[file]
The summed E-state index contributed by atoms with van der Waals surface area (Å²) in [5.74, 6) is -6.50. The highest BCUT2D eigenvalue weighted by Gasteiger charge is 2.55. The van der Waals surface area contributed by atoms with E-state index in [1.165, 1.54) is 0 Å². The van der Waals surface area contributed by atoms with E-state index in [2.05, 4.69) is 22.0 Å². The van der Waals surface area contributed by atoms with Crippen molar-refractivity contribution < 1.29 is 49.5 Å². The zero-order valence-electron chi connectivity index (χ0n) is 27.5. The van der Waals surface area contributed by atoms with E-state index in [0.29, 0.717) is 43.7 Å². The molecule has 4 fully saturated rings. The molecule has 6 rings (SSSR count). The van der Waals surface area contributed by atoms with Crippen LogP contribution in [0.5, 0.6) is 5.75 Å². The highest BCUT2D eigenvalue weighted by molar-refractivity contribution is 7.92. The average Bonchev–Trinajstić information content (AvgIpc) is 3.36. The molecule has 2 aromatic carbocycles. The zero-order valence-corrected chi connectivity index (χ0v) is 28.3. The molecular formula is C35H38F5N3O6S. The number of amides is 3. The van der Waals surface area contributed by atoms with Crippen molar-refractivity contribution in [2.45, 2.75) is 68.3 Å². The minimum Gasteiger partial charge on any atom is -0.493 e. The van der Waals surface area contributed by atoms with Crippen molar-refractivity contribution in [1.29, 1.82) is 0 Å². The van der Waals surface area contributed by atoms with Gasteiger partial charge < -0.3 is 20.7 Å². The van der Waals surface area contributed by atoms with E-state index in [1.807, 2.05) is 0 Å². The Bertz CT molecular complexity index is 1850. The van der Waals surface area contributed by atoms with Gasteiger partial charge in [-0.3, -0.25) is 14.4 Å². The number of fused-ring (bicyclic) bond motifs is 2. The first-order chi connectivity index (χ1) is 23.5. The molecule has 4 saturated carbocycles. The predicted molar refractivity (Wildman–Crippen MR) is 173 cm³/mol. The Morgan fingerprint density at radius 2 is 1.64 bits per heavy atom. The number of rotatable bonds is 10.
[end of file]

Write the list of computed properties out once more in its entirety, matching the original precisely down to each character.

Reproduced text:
The summed E-state index contributed by atoms with van der Waals surface area (Å²) in [5.74, 6) is -6.50. The highest BCUT2D eigenvalue weighted by Gasteiger charge is 2.55. The van der Waals surface area contributed by atoms with E-state index in [1.165, 1.54) is 0 Å². The van der Waals surface area contributed by atoms with E-state index in [2.05, 4.69) is 22.0 Å². The van der Waals surface area contributed by atoms with Crippen molar-refractivity contribution < 1.29 is 49.5 Å². The zero-order valence-electron chi connectivity index (χ0n) is 27.5. The van der Waals surface area contributed by atoms with E-state index in [0.29, 0.717) is 43.7 Å². The molecule has 4 fully saturated rings. The molecule has 6 rings (SSSR count). The van der Waals surface area contributed by atoms with Crippen LogP contribution in [0.5, 0.6) is 5.75 Å². The highest BCUT2D eigenvalue weighted by molar-refractivity contribution is 7.92. The average Bonchev–Trinajstić information content (AvgIpc) is 3.36. The molecule has 2 aromatic carbocycles. The zero-order valence-corrected chi connectivity index (χ0v) is 28.3. The molecular formula is C35H38F5N3O6S. The number of amides is 3. The van der Waals surface area contributed by atoms with Crippen molar-refractivity contribution in [2.45, 2.75) is 68.3 Å². The minimum Gasteiger partial charge on any atom is -0.493 e. The van der Waals surface area contributed by atoms with Crippen molar-refractivity contribution in [1.29, 1.82) is 0 Å². The van der Waals surface area contributed by atoms with Gasteiger partial charge < -0.3 is 20.7 Å². The van der Waals surface area contributed by atoms with E-state index in [1.807, 2.05) is 0 Å². The Bertz CT molecular complexity index is 1850. The van der Waals surface area contributed by atoms with Gasteiger partial charge in [-0.3, -0.25) is 14.4 Å². The number of fused-ring (bicyclic) bond motifs is 2. The first-order chi connectivity index (χ1) is 23.5. The molecule has 4 saturated carbocycles. The predicted molar refractivity (Wildman–Crippen MR) is 173 cm³/mol. The Morgan fingerprint density at radius 2 is 1.64 bits per heavy atom. The number of rotatable bonds is 10.